With the sales tax increase under Prop. 30 set to expire in 2016 and the income tax increase to end in 2018, 63 percent of all respondents and two-thirds of K-12 parents favored extending it in some form – a position opposed at this point by Gov. Brown.
- 29 percent of all respondents and 28 percent of K-12 parents supported extending both taxes;
- 26 percent of all respondents supported extending
the income tax increase but not the sales tax;
- 8 percent of all respondents and 12 percent of K-12 parents supported extending the sales tax but not the income tax;
- 28 percent of all respondents and 22 percent of K-12 parents said both taxes should end;
- 9 percent of all respondents and 12 percent of K-12 parents were unsure.
Among Democrats, 78 percent favored some form of an extension, while only 42 percent of Republicans did; Independents fell in between, at 63 percent.
Support for renewing Prop. 30 was stronger than it was in two previous polls by the Public Policy Institute of California. Its survey of likely voters in January 2015 and December 2014 found 52 percent favored an extension and 43 percent opposed.
MFour Research and Tulchin Research conducted the poll. The margin of error was 2.9 percent.
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el 8 years ago8 years ago
I'm not thinking that the question matches the headline. The question is, "In the past six months,.."., not a simple matter of asking if the person knows about or has ever heard about LCFF. If you don't read the education press and you didn't go to an LCFF meeting this spring, it's extremely likely you didn't read anything about it in the past six months. That alone could account for the decline reported. Read More
I’m not thinking that the question matches the headline. The question is, “In the past six months,..”., not a simple matter of asking if the person knows about or has ever heard about LCFF. If you don’t read the education press and you didn’t go to an LCFF meeting this spring, it’s extremely likely you didn’t read anything about it in the past six months. That alone could account for the decline reported.
Frances O'Neill Zimmerman 8 years ago8 years ago
If there is no will or sense of mission at the school district level -- masked by public relations subterfuge and lip-service -- to broaden community participation and education in public school spending decisions, you end up with poll numbers like these. Some people genuinely imagined the LCFF was the longed-for shift from Sacramento control back to presumably better local decision-making. It sounds good, but in many districts the LCFF money went to double-digit raises … Read More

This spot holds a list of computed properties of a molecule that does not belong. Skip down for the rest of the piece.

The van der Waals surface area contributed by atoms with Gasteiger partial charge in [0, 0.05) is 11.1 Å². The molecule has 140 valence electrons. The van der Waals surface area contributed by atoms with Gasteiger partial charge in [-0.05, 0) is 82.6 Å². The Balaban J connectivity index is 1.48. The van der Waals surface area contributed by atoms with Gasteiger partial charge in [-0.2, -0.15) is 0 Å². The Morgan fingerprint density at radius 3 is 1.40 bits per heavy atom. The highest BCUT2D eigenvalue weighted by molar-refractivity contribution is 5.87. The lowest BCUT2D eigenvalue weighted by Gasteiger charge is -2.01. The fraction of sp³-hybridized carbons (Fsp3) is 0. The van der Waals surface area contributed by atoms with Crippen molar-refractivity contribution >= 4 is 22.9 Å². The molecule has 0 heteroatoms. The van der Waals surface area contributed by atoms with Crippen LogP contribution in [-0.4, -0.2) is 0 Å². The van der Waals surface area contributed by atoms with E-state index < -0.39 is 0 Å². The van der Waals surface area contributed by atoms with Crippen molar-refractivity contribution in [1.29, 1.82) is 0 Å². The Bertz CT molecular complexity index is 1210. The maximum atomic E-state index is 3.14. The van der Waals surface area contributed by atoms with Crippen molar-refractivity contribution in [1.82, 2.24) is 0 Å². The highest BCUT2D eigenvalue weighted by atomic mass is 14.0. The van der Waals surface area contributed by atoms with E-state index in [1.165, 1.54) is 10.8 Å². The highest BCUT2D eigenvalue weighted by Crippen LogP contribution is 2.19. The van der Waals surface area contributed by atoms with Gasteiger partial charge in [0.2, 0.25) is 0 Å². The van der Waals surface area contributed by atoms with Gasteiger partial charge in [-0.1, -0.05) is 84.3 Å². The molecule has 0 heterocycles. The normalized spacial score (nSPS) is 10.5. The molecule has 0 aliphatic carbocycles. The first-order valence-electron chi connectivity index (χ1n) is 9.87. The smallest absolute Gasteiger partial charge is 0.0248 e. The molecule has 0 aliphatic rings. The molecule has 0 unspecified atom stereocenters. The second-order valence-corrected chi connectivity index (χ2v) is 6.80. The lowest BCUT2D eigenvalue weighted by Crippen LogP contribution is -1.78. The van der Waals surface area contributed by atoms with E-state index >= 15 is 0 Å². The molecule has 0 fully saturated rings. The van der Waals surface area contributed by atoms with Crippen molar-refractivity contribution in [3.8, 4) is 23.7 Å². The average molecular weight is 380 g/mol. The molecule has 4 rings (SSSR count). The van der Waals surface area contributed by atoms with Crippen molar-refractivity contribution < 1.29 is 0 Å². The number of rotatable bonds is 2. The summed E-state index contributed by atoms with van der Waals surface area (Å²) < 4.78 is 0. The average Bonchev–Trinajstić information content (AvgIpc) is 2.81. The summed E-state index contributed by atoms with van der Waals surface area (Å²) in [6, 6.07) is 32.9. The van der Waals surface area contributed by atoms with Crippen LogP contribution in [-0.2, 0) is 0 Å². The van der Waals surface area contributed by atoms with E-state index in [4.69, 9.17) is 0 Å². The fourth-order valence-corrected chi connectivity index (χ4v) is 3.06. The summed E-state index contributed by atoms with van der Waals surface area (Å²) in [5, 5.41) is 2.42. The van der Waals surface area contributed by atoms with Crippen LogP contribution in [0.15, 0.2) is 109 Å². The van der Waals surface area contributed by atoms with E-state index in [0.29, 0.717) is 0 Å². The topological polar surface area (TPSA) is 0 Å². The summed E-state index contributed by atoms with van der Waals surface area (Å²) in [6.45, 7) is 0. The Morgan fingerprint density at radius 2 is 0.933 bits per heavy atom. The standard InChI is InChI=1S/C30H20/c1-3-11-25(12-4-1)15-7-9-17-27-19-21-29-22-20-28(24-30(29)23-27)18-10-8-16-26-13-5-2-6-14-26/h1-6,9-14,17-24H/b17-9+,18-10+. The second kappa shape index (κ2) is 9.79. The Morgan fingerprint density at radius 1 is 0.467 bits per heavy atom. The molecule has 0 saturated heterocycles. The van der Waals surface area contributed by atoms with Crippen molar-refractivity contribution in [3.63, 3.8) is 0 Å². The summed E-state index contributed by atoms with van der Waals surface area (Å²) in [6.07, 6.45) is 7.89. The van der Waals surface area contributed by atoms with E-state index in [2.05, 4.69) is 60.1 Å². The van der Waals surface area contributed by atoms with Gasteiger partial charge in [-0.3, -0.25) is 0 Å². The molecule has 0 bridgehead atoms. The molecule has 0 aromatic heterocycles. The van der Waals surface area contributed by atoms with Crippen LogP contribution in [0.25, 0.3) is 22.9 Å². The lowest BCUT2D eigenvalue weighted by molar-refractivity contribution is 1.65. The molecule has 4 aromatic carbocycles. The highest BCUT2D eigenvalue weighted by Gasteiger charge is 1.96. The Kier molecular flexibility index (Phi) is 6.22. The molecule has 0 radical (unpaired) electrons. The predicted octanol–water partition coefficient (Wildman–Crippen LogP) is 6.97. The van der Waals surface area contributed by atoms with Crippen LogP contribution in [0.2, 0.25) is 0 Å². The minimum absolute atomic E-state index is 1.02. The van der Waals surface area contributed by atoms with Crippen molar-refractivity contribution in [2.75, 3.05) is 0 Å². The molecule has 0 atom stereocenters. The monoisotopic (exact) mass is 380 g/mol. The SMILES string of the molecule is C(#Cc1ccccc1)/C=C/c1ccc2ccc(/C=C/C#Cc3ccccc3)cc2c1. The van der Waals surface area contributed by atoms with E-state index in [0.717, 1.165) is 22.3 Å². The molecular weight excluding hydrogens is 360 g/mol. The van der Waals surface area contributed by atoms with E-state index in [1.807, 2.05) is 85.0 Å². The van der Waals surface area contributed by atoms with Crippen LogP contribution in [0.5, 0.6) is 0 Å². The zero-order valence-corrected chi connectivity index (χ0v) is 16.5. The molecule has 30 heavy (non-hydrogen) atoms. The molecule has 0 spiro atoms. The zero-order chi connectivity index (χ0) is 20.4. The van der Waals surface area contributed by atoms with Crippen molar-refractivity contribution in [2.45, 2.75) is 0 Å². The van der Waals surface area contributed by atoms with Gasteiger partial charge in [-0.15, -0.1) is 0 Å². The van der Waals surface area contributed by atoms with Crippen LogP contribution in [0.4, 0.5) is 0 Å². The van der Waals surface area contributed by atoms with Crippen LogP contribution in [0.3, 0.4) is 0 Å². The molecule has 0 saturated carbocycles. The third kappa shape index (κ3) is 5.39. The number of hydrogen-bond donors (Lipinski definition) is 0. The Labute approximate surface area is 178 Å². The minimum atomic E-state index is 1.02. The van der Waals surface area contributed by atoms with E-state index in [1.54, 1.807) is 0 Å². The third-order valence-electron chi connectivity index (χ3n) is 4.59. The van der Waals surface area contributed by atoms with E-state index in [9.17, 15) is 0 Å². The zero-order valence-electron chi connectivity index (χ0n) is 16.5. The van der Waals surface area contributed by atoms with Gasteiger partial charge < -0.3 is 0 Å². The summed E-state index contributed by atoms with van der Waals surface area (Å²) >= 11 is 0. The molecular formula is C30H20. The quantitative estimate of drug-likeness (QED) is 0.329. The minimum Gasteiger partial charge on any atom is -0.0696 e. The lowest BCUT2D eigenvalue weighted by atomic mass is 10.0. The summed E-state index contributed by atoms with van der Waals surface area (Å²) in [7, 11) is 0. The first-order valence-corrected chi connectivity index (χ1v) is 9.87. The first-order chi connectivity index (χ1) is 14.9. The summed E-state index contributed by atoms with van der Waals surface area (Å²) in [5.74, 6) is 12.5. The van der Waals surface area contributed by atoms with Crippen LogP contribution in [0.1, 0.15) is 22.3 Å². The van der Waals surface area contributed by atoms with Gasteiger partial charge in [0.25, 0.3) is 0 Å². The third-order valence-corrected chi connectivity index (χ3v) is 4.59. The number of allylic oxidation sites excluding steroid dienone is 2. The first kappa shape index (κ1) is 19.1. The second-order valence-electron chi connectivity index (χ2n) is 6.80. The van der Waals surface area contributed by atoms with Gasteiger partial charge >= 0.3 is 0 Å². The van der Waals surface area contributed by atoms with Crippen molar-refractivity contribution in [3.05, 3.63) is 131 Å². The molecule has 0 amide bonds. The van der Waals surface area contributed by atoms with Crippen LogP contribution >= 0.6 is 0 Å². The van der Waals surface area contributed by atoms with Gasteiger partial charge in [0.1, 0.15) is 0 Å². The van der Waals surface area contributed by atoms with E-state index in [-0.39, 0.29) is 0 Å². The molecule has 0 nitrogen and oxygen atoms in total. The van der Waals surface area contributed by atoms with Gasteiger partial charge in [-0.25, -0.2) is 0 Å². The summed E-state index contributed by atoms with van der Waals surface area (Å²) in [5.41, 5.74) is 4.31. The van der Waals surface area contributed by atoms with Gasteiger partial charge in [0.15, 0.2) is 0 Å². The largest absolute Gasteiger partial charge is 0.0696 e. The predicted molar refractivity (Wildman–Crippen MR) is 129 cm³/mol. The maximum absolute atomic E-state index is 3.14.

If there is no will or sense of mission at the school district level — masked by public relations subterfuge and lip-service — to broaden community participation and education in public school spending decisions, you end up with poll numbers like these.
Some people genuinely imagined the LCFF was the longed-for shift from Sacramento control back to presumably better local decision-making. It sounds good, but in many districts the LCFF money went to double-digit raises for teachers — end of story.
In San Diego the teachers’ raise was held to 5% over two years, but the District has a lackluster record of developing serious Local Control Accountability Plans or, in fact, of listening to the community at all.
In June San Diego Superintendent Cindy Marten, elevated from her former job as an elementary school principal, got three of five Board members to approve an unprecedented August school-start time for 2016. This, in spite of a District-run poll that showed 65% of surveyed parents opposed August and prefer a post-Labor Day opening of school.
It is a weak argument to say San Diego Unified must conform with other smaller San Diego County school districts when San Diego Unified has 130,000 students and the City of San Diego has a population of 1,307,402. Calling for public input on an important issue for families and then ignoring it is another version of having pro-forma LCAPs.
Colette Rudd 8 years ago8 years ago
Just publicity is not likely to result in most people actually understanding the policy or participating in the decision-making as the law intended. More in-depth training is essential for members of the community to understand the intent of the Local Control Funding Formula and feel like they can be productive partners in developing plans for their local schools.
Don 8 years ago8 years ago
I’ve heard of the Local Control Funding Formula. Oh, yea! It’s a scheme to get state officials and elected representatives out from under the California public school train wreck while receiving even more compensation for even having less responsibility and less accountability.
Eric Dill 8 years ago8 years ago
And after 30 years of the previous method of funding schools in place, how many voters were aware of the Revenue Limit and how it worked?
Manuel 8 years ago8 years ago
Wow, I never thought about that!
Yes, it was an interesting trip down the rabbit hole when I tried to find out about how Revenue Limits worked but back then we did not have so many people involved with the “schools suck/don’t suck” “industry.”
They need to run their polls and appear to be busy informing us of what the unwashed masses want.
It’s the world we live on. 🙂